After the transfer of knowledge is completed, the KM process restarts from the beginning.


Exhibit 2: Continuity of KM.

That is why KM is referred as a continuous activity.


Considering today's competitive world, knowledge is the most valuable asset for companies. Thousands, millions, are spent to retain knowledge by patenting, retaining core staff, e-documenting. KM become one of the core activity of business.

Knowledge management can benefit organizations in a number of ways:

  • Reducing risk and uncertainty
  • Facilitates decision-making capabilities to make decisions better and faster
  • Builds learning organizations by making learning routine
  • Making it easy to find relevant information and resources
  • Reusing ideas, documents, and expertise
  • Avoiding redundant effort
  • Taking advantage of existing expertise and experience
  • Avoiding making the same mistakes twice
  • Taking advantage of existing expertise and experience
  • Promoting standard, repeatable processes and procedures
  • Stimulates cultural change and innovation.
  • More optimized business processes
  • Foster innovation
  • Providing methods, tools, templates, techniques, and examples
  • Making scarce expertise widely available
  • Improve customer relationships and service
  • Enabling the organization to leverage its size
  • Making the organization's best problem-solving experiences reusable


Exhibit 3 summarizes different KM frameworks.


Exhibit 3: KM frameworks.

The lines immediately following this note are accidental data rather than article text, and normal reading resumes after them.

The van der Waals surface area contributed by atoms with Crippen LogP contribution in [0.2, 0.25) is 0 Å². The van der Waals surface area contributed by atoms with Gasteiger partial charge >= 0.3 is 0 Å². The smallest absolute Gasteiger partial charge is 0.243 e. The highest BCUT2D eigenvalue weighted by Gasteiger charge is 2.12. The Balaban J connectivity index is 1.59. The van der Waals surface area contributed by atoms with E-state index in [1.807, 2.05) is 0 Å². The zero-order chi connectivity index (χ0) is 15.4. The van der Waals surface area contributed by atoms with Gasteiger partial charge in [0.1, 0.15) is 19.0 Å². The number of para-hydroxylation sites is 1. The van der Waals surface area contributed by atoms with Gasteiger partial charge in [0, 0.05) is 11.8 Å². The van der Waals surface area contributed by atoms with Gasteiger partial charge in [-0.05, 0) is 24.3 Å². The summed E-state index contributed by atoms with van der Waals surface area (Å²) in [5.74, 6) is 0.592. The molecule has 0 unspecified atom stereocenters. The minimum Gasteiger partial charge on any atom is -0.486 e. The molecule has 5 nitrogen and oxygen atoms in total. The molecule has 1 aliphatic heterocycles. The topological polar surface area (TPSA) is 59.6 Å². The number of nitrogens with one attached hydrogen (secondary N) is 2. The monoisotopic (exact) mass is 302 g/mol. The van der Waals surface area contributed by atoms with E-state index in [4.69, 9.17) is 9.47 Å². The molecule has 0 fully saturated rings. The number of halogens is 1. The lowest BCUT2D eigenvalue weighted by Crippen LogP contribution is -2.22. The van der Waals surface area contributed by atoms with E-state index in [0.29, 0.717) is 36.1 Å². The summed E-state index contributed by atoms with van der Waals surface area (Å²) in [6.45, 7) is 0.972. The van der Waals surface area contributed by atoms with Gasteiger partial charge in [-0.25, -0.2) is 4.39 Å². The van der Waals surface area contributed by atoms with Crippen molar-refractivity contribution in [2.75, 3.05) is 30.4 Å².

Common to all models and frameworks are a number of activities or processes coupled with enablers that help drive (or hinder) successful implementation. The table above summarizes practitioner models, which all have very similar enablers with a slight variation in terms of the activities.

The SECI model shown in Exhibit 4 explores knowledge creation through the conversion between tacit and explicit knowledge. Tacit knowledge is stored in the heads of individuals and is difficult to communicate externally or to share (Robinson et al., 2005). Explicit knowledge is captured or stored in an organization's manuals, procedures, information systems, and is easily communicated or shared with other people or parts of an organization (Robinson et al., 2005).


Exhibit 4: SECI model.

The European Committee for Standardization (CEN, 2004) conceptualizes KM as cyclical framework (Exhibit 5). The model was conceived from a study of over 150 knowledge management frameworks and models with the intention to create a European standard KM framework and terminologies. Because of this overarching, global approach to forming the model, the research team found it particularly relevant for use as our conceptual model framework. It links personal knowledge capabilities with organizational knowledge capabilities; and furthermore, it links the cycle of KM process with key stakeholders in the business network as well as linking to our proposed KM unit of analysis.


Exhibit 5: European committee for standardization conceptual framework (CEN).

The model consists of three layers

  • Business Focus
  • Core Knowledge Activities
  • Enablers


It represents the critical knowledge and value-adding processes and highlights the organizational context in which knowledge is created and applied. The business networks relate to inter-organizational relationships between suppliers, partners, and clients.


The knowledge activities of identify, create, store, share, and use are the most widely used activities. In order to be successful, these processes require support by the correct KM methods and tools/enablers (CEN 2004).


The final layer of the model is split into two forms of complementary enablers: personal and organizational knowledge capabilities. Personal knowledge, links with personal capabilities such as ambition, skills, and behavior, coupled with experience and relevant tools. The organizational capabilities include the mission, vision, strategy, design of structures and processes, and company culture.


Lessons learned are a typical way to gather and retain knowledge from projects: But what are “lessons,” and how can we judge if we have really “learned” something?